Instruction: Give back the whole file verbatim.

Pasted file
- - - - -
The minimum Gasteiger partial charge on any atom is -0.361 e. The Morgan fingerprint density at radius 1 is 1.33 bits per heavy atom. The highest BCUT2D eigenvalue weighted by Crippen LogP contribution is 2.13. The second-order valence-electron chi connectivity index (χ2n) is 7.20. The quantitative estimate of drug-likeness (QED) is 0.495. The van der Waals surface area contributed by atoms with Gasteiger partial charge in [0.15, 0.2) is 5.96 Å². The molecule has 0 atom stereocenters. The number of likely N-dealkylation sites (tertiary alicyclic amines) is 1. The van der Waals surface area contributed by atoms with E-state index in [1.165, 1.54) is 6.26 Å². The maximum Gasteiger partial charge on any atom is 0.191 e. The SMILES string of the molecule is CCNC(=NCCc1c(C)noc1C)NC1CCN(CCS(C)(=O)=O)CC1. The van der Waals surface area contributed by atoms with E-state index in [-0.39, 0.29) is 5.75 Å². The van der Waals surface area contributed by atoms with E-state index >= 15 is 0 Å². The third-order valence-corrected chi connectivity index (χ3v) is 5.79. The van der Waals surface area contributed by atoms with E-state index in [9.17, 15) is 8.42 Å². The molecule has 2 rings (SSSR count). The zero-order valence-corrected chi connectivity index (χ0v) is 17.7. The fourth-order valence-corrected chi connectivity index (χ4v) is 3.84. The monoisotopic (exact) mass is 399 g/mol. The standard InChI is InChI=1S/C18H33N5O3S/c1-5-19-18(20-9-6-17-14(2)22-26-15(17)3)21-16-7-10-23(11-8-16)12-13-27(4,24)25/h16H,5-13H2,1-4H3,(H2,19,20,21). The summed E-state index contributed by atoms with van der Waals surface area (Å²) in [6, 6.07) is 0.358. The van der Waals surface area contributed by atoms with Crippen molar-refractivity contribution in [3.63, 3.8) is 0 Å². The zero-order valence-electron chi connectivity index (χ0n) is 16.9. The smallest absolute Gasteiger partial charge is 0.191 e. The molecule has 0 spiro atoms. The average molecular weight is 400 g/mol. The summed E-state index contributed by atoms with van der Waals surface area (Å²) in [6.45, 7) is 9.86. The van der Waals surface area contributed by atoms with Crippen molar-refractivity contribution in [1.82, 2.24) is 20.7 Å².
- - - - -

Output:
The minimum Gasteiger partial charge on any atom is -0.361 e. The Morgan fingerprint density at radius 1 is 1.33 bits per heavy atom. The highest BCUT2D eigenvalue weighted by Crippen LogP contribution is 2.13. The second-order valence-electron chi connectivity index (χ2n) is 7.20. The quantitative estimate of drug-likeness (QED) is 0.495. The van der Waals surface area contributed by atoms with Gasteiger partial charge in [0.15, 0.2) is 5.96 Å². The molecule has 0 atom stereocenters. The number of likely N-dealkylation sites (tertiary alicyclic amines) is 1. The van der Waals surface area contributed by atoms with E-state index in [1.165, 1.54) is 6.26 Å². The maximum Gasteiger partial charge on any atom is 0.191 e. The SMILES string of the molecule is CCNC(=NCCc1c(C)noc1C)NC1CCN(CCS(C)(=O)=O)CC1. The van der Waals surface area contributed by atoms with E-state index in [-0.39, 0.29) is 5.75 Å². The van der Waals surface area contributed by atoms with E-state index >= 15 is 0 Å². The third-order valence-corrected chi connectivity index (χ3v) is 5.79. The van der Waals surface area contributed by atoms with E-state index in [9.17, 15) is 8.42 Å². The molecule has 2 rings (SSSR count). The zero-order valence-corrected chi connectivity index (χ0v) is 17.7. The fourth-order valence-corrected chi connectivity index (χ4v) is 3.84. The monoisotopic (exact) mass is 399 g/mol. The standard InChI is InChI=1S/C18H33N5O3S/c1-5-19-18(20-9-6-17-14(2)22-26-15(17)3)21-16-7-10-23(11-8-16)12-13-27(4,24)25/h16H,5-13H2,1-4H3,(H2,19,20,21). The summed E-state index contributed by atoms with van der Waals surface area (Å²) in [6, 6.07) is 0.358. The van der Waals surface area contributed by atoms with Crippen molar-refractivity contribution in [3.63, 3.8) is 0 Å². The zero-order valence-electron chi connectivity index (χ0n) is 16.9. The smallest absolute Gasteiger partial charge is 0.191 e. The molecule has 0 spiro atoms. The average molecular weight is 400 g/mol. The summed E-state index contributed by atoms with van der Waals surface area (Å²) in [6.45, 7) is 9.86. The van der Waals surface area contributed by atoms with Crippen molar-refractivity contribution in [1.82, 2.24) is 20.7 Å².